Thursday, October 20, 2011

Up That...Hill

My friend Sherrie and I were always ready for adventure. We met while I was a student at RPI and she at Radford. We stayed in touch off and on and after school we both ended up working at Miller & Rhoads and sharing an apartment, the Cave, on Park Avenue near campus.

This night the Four Tops were performing at a very small club on the north side of Richmond. We really wanted to see them and decided that it was worth paying our own way, since neither of us had a date, to go.

And then we decided to up the ante. We recently had a spontaneous photo shoot (thanks to store photo pal, Ed Booth) with Troy Donahue when he visited M&R and we were on a mission to add to our celebrity photo wall. I had a Polaroid camera loaner with free film since I was a Polaroid Camera Girl and so we plotted to be press looking for an interview. Like I said, the club was really tiny so in hindsight our scheme was probably completely unnecessary, we could have gotten a picture just about anytime that evening, but we forged ahead with our grand plan, sold our story to the club manager (surely he didn't believe us nevertheless he played along) and got our pre-show picture. Before we headed downstairs to our table, Sherrie asked a few questions to make us legit all the while jotting answers down on her note pad (we were prepared). Crazy girls!

But probably my craziest memory of an antic with Sherrie is the time she decided that she had to go home. Her folks lived in Williamsburg and one night she pops into my room and says that she has to talk to her mom, right away. She had already borrowed a car from Mike Stull who lived upstairs and was the only person in the entire building that even had a car. She begged me to go with her since she couldn't go without someone to drive (I don't remember why she did not have her license but she didn't). We both had to work the next day but she assured me that we'd be back in time. I told her that I didn't know how to drive a straight stick. She said that she would shift gears while I drove. Never one to dampen an adventure, off we went.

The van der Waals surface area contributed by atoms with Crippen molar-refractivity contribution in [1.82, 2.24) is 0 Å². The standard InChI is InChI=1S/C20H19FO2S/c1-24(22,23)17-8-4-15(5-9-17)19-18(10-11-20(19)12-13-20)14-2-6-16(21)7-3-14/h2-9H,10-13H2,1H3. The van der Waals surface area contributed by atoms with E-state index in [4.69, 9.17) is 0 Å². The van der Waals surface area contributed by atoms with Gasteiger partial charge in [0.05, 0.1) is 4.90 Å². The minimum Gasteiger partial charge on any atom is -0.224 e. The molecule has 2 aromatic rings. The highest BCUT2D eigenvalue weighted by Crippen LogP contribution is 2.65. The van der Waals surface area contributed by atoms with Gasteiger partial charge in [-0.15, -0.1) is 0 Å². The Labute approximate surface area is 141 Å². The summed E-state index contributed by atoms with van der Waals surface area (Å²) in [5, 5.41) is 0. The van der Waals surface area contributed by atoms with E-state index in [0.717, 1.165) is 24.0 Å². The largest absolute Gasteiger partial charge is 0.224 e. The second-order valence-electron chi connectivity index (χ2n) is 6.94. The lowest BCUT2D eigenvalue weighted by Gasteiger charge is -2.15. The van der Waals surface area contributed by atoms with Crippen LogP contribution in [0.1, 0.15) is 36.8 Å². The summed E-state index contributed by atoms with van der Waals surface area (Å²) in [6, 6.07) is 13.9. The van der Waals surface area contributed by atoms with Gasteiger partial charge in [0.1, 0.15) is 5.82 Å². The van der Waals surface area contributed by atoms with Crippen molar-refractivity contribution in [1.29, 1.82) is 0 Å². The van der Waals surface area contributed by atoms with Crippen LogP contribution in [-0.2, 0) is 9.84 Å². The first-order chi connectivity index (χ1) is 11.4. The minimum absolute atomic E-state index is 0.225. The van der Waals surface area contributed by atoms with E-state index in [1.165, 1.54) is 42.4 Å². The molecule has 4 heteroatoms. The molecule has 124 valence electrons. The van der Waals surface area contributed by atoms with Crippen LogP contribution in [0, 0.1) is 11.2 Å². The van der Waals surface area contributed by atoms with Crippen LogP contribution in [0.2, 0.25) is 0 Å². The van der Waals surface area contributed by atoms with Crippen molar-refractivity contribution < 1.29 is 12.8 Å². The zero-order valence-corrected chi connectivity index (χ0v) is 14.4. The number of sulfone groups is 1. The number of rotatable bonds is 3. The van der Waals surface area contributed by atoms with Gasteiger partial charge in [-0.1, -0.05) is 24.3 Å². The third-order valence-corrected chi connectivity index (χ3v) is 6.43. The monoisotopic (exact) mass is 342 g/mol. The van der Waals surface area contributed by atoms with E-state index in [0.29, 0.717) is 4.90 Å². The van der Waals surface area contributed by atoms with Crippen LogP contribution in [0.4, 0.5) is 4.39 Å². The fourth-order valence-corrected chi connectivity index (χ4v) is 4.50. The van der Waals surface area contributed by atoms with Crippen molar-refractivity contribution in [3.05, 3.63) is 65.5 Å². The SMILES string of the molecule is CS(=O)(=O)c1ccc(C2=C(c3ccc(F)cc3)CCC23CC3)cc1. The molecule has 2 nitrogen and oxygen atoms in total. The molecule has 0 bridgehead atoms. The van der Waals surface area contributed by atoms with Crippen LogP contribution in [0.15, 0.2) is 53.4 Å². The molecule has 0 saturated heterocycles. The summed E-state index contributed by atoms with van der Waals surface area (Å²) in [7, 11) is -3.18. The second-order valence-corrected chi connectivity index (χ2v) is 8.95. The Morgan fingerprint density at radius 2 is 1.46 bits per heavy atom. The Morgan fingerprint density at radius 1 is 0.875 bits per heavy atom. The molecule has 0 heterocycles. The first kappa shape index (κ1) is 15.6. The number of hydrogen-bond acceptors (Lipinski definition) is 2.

The next morning I'm feeling more confident about my driving after I realize that first gear is the only nasty one to master and so I do all the driving including gear shifting myself on our return trip to Richmond. This is no interstate days and our approach to home and work is up Broad Street Hill with a left turn at 8th. Well it so happens that the turn is at the crest of the hill and I just catch a red light. So not only am I on a steep hill, I am the first car in line. The light changes, we even have an arrow, so my only concern is going forward but I can't do it. I am convinced that we will roll back into the car behind us. Mike will kill me if I do anything to his car. It's not new but he hovers over it. I still cannot believe that he let Sherrie borrow it. I stall the car again and again and finally we lose the light. It's rush hour, everyone coming from the east uses this turn to get to work in downtown Richmond. The next light cycle I still mangle every attempt, drivers at this point are going around me, honking, pretty mad.

We go through I don't care to say how many light cycles and I still cannot get the car in gear and going forward. I won't let Sherrie help, it's a steep hill, I know we'll roll all the way to the bottom taking numerous cars with us. Finally the guy behind me gets out of his car and comes up to us asking (nicely) what the problem is. He listens and says that he will drive the car through the intersection for me. Then I think that it dawns on him this plan leaves his car unattended, or worse attended by me. He changes his mind. He tells me to just let my car roll back into his, it will be fine. Really. I look back at his car. It's a real car, like a Chrysler or something. What can a little Dodge Dart do to that? I trust him. Really. The next time we have the light, I gear up and shoot through the intersection, not rolling back at all.

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